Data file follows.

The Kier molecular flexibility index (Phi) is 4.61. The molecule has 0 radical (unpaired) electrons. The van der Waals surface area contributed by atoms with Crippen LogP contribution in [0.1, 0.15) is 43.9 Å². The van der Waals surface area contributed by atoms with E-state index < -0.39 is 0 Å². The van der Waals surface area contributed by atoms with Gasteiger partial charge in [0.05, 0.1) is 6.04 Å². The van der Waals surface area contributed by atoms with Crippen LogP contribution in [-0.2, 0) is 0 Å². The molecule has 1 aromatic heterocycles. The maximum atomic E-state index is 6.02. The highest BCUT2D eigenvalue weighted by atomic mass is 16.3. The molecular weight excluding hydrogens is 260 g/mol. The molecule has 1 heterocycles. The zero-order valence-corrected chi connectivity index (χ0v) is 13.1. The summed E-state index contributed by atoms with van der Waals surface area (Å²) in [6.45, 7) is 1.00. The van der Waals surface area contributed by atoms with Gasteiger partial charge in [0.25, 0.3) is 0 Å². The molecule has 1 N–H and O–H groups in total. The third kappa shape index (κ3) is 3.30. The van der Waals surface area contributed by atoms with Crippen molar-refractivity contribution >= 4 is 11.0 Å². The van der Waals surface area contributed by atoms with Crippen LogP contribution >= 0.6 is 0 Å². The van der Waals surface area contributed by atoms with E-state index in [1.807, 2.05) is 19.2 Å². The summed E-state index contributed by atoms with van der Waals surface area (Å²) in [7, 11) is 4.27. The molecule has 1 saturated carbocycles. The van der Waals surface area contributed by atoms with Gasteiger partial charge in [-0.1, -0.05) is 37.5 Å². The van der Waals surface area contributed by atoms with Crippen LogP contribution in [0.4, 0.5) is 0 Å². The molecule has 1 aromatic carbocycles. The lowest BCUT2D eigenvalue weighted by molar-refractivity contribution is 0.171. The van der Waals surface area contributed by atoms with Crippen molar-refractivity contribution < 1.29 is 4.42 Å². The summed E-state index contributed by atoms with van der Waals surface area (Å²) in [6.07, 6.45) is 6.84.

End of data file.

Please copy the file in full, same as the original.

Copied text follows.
The Kier molecular flexibility index (Phi) is 4.61. The molecule has 0 radical (unpaired) electrons. The van der Waals surface area contributed by atoms with Crippen LogP contribution in [0.1, 0.15) is 43.9 Å². The van der Waals surface area contributed by atoms with E-state index < -0.39 is 0 Å². The van der Waals surface area contributed by atoms with Gasteiger partial charge in [0.05, 0.1) is 6.04 Å². The van der Waals surface area contributed by atoms with Crippen LogP contribution in [-0.2, 0) is 0 Å². The molecule has 1 aromatic heterocycles. The maximum atomic E-state index is 6.02. The highest BCUT2D eigenvalue weighted by atomic mass is 16.3. The molecular weight excluding hydrogens is 260 g/mol. The molecule has 1 heterocycles. The zero-order valence-corrected chi connectivity index (χ0v) is 13.1. The summed E-state index contributed by atoms with van der Waals surface area (Å²) in [6.45, 7) is 1.00. The van der Waals surface area contributed by atoms with Gasteiger partial charge in [0.25, 0.3) is 0 Å². The molecule has 1 N–H and O–H groups in total. The third kappa shape index (κ3) is 3.30. The van der Waals surface area contributed by atoms with Crippen molar-refractivity contribution >= 4 is 11.0 Å². The van der Waals surface area contributed by atoms with Crippen LogP contribution >= 0.6 is 0 Å². The van der Waals surface area contributed by atoms with E-state index in [1.807, 2.05) is 19.2 Å². The summed E-state index contributed by atoms with van der Waals surface area (Å²) in [7, 11) is 4.27. The molecule has 1 saturated carbocycles. The van der Waals surface area contributed by atoms with Gasteiger partial charge in [-0.1, -0.05) is 37.5 Å². The van der Waals surface area contributed by atoms with Crippen LogP contribution in [0.4, 0.5) is 0 Å². The molecule has 1 aromatic carbocycles. The lowest BCUT2D eigenvalue weighted by molar-refractivity contribution is 0.171. The van der Waals surface area contributed by atoms with Crippen molar-refractivity contribution < 1.29 is 4.42 Å². The summed E-state index contributed by atoms with van der Waals surface area (Å²) in [6.07, 6.45) is 6.84.